The Health Promotion Levy has been a success but it needs to be scaled up quickly, they say.
The sugar-sweetened beverages (SSB) tax, also known as the Health Promotion Levy, has been hailed as a resounding success - but it could achieve so much more.
That's the view of PRICELESS SA, the Healthy Living Alliance (Heala) and other leading academics, as the "sugar tax" is in the spotlight once more, with hopes pinned on Finance Minister Tito Mboweni increasing the tax in Wednesday's Budget speech.
Introduced in April 2018, the levy has helped dampen demand for sugary beverages, which are fuelling a rise in non-communicable diseases (NCDs) such as Type 2 diabetes, high blood pressure and obesity, and shift demand to healthier options. But at only 11% - well below the World Health Organisation's recommended level of 20% - the tax could be bringing in significantly more revenue for the fiscus over the short term, as well as change behaviour, while over the long-term it will reduce NCD levels in South Africa.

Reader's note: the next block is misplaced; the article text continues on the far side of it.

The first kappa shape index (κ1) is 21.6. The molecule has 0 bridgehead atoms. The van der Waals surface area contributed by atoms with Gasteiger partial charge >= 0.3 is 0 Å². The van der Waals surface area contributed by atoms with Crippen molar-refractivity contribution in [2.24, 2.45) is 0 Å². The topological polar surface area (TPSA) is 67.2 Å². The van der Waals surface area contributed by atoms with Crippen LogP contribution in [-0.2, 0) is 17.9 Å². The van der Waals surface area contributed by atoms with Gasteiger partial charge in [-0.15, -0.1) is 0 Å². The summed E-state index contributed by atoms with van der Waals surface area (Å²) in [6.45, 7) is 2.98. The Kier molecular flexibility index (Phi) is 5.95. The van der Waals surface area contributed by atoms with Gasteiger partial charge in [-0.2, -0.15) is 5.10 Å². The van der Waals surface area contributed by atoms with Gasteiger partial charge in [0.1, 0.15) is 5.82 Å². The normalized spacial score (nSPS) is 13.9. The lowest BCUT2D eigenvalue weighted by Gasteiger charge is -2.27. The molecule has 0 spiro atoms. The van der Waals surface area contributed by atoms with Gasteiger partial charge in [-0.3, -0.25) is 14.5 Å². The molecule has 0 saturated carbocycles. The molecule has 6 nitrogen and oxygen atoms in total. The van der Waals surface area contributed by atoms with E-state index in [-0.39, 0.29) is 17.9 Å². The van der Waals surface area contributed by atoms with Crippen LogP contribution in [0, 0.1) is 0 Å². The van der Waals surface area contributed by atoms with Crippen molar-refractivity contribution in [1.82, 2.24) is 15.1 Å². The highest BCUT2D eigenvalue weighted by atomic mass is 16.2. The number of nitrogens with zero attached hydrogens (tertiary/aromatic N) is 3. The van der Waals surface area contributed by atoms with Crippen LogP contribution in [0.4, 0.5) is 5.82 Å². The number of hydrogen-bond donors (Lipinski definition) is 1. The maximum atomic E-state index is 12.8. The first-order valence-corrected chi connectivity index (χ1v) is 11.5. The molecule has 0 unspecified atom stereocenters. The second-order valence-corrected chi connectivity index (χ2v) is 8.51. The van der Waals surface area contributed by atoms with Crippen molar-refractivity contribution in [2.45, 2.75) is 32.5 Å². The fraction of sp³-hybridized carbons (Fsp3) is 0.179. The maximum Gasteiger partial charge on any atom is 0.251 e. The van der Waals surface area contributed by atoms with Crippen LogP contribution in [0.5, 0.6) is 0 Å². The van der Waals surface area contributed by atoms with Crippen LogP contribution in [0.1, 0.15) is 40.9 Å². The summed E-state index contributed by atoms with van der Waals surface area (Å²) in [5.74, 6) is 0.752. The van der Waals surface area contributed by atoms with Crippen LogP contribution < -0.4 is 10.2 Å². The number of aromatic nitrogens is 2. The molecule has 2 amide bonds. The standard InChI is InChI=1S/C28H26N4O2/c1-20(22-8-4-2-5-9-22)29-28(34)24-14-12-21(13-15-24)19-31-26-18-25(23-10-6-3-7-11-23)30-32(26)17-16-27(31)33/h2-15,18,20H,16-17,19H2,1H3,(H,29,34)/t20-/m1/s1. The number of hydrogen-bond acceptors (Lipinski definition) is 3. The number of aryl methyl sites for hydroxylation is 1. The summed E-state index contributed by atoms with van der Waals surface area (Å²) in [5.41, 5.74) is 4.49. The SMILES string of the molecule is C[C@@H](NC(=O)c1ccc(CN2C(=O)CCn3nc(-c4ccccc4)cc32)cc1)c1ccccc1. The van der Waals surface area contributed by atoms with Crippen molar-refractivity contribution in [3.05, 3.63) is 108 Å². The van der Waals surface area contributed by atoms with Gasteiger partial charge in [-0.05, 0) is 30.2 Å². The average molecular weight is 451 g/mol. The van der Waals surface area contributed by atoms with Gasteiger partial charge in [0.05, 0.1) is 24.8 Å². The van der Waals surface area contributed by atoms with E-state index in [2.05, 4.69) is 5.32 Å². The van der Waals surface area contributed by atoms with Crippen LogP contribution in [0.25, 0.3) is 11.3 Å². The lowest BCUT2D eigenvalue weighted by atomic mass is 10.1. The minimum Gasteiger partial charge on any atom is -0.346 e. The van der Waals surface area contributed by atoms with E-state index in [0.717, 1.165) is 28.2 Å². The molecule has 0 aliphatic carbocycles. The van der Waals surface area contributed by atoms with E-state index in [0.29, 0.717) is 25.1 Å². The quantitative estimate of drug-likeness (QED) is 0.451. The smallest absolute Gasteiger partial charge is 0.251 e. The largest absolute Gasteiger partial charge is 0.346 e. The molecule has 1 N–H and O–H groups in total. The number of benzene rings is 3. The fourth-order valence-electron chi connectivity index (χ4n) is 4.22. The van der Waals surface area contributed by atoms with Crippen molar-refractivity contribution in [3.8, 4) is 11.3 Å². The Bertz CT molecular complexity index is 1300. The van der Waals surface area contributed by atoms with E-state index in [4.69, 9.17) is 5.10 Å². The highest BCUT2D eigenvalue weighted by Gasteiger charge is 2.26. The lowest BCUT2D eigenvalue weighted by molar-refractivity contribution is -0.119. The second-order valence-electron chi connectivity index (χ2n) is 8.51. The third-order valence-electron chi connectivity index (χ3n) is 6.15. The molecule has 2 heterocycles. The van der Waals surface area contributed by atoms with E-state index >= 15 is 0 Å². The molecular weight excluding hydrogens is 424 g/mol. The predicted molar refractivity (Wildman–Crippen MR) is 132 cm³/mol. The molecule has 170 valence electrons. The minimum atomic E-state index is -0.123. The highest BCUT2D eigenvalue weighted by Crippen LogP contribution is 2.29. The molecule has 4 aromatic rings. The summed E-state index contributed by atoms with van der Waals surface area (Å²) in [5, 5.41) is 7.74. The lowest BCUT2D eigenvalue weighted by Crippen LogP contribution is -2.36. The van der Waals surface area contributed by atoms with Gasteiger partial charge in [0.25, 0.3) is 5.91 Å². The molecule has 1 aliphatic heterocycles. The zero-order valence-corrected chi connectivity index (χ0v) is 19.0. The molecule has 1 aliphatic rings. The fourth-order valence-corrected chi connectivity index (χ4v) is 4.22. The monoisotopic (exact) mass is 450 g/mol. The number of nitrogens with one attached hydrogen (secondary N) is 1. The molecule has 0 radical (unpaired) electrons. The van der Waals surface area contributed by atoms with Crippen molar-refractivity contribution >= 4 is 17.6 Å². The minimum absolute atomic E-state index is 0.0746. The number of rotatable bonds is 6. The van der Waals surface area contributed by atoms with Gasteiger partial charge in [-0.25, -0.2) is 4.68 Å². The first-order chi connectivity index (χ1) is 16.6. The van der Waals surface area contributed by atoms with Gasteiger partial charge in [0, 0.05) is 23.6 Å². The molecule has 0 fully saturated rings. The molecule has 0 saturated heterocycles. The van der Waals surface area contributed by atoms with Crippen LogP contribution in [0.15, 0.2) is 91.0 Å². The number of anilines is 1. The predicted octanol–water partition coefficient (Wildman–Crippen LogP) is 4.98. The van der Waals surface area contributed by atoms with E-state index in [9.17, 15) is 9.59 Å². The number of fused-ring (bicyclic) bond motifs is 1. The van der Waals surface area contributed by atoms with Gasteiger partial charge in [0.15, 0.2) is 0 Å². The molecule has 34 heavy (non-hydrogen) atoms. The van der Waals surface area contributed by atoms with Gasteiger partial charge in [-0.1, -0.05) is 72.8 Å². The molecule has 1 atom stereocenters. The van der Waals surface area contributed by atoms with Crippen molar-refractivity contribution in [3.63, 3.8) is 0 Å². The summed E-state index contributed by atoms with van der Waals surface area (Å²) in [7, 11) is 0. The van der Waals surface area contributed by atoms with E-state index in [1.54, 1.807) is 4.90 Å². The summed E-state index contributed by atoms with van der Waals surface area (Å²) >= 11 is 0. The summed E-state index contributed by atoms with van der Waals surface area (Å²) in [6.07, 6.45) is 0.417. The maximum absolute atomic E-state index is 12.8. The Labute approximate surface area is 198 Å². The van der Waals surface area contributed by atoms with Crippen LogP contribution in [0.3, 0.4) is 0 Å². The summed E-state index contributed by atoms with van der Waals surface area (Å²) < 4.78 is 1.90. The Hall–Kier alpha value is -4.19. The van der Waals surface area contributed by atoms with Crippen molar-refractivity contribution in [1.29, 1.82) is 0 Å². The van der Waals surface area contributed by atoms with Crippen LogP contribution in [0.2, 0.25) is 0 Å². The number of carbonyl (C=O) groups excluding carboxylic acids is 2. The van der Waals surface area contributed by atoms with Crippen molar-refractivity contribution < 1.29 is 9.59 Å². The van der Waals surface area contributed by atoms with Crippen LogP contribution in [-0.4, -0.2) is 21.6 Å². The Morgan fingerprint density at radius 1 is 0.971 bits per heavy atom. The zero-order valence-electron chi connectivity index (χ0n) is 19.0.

Currently, the levy - which only applies to sugar-sweetened non-alcoholic beverages and not fruit juices, milk drinks or nectars - exempts the first...